Mani's Cafe is tucked away on the top floor of Jawharat Shatti Mall. The clues are there as soon as you approach the cafe and see the gourmet goodies stacked at the counter and the chalkboard specials (is there any better universal visual indicator of a funky little eatery?) The menu gets your hopes up with words like homemade. Wholewheat. Organic. And the food really delivers. The soups are tasty and fresh; the pink lemonade for two is delicious and comes in a vintage-style jug. Interesting sandwiches and salads featuring pomegranate seeds and wasabi mayo are such a refeshment to see after the bland offerings in franchise coffee houses here. Mani's cookies are my favourites, perfect warmed up at home or dipped in coffee at the cafe.


When it gets cold and rainy in Muscat, you have to make adjustments. Stock up on candles; re-jig your regular routes to avoid likely puddle-ridden areas. And, the menu at home needs to adapt. The first sign of cloudiness brings out in me a desire for warming comfort food. So last week we ran through some classics like chilli con carne, lasagna and beef stew...all delicious but by the time the big rains hit we were ready for a vegetarian option.

Butternut squash, sage and goat's cheese are a beautiful combination, flavourful and perfectly autumnal. We paired these with a filled tortellini usually used in broths and soups for an extra satisfying warmth when the storms are raging.

A lovely light, sparkling and rosey cocktail we had on Valentine's Day. It's white wine, grenadine, soda water and fresh orange slices (and a little of the zest for extra citrus flavour.)

There are probably lots of ways to achieve true tastiness in Italian food - freshness of produce, recipes handed down over generations - but here's one quick tip to add depth of flavour to any broth or liquidy sauce, like in the pasta fagioli below. At the start of the broth, throw in the heel of a chunk of Parmesan and let it simmer along with the other ingredients. It's an addition that will have anyone trying it asking what you put in it, and a nice way to use up the husk of the toothsome cheese that would be otherwise discarded.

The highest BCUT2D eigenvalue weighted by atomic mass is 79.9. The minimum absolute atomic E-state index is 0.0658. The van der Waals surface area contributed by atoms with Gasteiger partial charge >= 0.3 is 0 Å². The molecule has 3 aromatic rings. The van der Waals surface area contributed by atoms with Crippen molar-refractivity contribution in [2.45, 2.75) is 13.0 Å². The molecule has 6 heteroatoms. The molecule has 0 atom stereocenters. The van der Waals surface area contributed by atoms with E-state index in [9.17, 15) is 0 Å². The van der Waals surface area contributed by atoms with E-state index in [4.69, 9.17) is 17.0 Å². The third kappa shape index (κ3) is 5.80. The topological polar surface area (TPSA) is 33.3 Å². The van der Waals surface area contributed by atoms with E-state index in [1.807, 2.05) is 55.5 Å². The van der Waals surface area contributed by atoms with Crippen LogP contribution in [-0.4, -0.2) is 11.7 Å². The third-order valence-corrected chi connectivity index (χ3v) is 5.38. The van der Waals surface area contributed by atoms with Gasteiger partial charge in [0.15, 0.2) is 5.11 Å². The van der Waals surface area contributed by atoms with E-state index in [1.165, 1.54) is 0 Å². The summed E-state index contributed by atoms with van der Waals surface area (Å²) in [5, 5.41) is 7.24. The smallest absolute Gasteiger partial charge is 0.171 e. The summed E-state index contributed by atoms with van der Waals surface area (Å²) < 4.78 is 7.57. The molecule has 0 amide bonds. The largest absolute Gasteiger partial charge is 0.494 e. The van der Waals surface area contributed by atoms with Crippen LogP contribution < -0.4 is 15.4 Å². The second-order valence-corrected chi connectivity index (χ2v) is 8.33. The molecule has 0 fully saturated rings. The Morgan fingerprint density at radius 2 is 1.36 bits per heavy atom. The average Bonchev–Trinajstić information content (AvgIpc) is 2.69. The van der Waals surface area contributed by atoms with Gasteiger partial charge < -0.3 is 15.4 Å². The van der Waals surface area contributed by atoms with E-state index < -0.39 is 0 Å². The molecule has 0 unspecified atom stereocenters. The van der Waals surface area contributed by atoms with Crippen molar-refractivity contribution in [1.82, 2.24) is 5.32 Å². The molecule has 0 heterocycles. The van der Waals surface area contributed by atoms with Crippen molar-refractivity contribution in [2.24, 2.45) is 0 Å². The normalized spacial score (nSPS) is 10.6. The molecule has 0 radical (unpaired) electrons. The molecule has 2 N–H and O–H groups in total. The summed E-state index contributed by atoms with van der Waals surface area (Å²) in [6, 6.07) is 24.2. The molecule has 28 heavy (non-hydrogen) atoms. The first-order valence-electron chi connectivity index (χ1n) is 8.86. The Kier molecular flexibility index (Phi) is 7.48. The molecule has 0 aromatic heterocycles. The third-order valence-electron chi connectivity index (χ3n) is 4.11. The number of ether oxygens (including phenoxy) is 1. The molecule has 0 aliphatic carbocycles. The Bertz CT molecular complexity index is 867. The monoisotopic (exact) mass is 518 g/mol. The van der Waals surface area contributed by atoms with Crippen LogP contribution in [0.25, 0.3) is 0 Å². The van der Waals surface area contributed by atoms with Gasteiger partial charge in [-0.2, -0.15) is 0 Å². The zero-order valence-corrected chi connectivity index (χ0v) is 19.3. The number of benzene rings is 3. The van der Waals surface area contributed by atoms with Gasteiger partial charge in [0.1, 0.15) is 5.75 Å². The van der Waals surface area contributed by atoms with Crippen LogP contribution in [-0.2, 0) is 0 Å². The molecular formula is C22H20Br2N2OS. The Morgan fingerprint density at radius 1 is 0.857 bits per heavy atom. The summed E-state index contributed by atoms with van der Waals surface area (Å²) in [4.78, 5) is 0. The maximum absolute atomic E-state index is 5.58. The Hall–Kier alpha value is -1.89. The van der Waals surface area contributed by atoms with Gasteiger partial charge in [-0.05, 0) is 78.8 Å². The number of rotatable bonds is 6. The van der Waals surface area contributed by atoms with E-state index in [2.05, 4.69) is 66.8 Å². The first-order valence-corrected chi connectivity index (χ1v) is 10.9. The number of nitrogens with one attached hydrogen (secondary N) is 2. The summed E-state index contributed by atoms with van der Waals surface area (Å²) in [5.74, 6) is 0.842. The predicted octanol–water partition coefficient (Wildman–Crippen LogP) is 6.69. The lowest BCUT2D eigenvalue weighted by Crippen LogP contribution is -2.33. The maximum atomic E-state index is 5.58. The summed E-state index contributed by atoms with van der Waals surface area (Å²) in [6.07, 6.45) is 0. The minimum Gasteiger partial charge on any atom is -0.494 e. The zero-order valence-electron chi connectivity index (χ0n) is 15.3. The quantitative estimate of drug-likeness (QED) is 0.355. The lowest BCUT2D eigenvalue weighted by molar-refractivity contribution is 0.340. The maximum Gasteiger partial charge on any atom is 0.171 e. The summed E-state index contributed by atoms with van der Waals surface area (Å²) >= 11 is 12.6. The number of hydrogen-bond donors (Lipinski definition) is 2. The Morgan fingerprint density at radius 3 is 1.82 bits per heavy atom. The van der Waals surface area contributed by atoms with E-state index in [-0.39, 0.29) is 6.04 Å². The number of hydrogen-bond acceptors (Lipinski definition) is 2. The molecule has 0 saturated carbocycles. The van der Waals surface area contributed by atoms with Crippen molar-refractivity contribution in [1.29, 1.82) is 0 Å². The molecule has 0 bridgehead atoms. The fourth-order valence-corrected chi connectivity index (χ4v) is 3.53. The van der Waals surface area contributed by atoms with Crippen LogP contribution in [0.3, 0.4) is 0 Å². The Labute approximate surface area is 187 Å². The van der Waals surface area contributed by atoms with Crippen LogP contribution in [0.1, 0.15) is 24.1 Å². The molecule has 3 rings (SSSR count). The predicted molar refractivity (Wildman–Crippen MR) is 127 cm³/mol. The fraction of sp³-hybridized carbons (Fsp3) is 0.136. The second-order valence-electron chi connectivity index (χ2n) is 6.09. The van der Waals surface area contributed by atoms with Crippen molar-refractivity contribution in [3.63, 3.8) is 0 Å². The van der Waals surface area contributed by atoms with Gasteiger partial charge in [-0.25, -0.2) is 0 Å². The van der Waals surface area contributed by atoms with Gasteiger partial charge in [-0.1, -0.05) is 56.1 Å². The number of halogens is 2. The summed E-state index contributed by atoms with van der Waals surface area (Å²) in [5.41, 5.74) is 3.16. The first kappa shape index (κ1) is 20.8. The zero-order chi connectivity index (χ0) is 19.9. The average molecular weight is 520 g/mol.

Food moments can happen at any time, at any place.

We got peckish on the way back from a day trip to Sifah, and detected the scent of deliciousness rounding a corner of mountain just before the village of Al Khairan.

Pulling over on the side of the road next to the source of the smell (smoke rising up from a makeshift barbeque), we met the family behind the venture, which is set up right outside their home. The father came over to greet us before getting back to stoking the wood fire that fueled the cooking, and had his son manage the transaction. I like buying from family businesses and especially those showing initiative - a smart move to have a food stand where there isn't another for miles this way or that. For 400 baisas we got one of the tastiest roadside snacks ever, smoky and juicy, with a tangy, herby sauce for dipping.

Maurizio, my husband, is from Rome. He's proud of the fact, understandably - after all, they did do quite a lot for us. Aqueducts and straight roads are all very well of course, but in my opinion it was when the Romans came up with lasagne that they really cemented their place in history. (They also invented cement.) Over the years I've eaten a lot of Maurizio's lasagne; it's the best I've ever tasted and he's kindly shared his recipe, which was in turn kindly handed down from his mother, his mother's mother, and so on back to the original Romans from proper Roman times.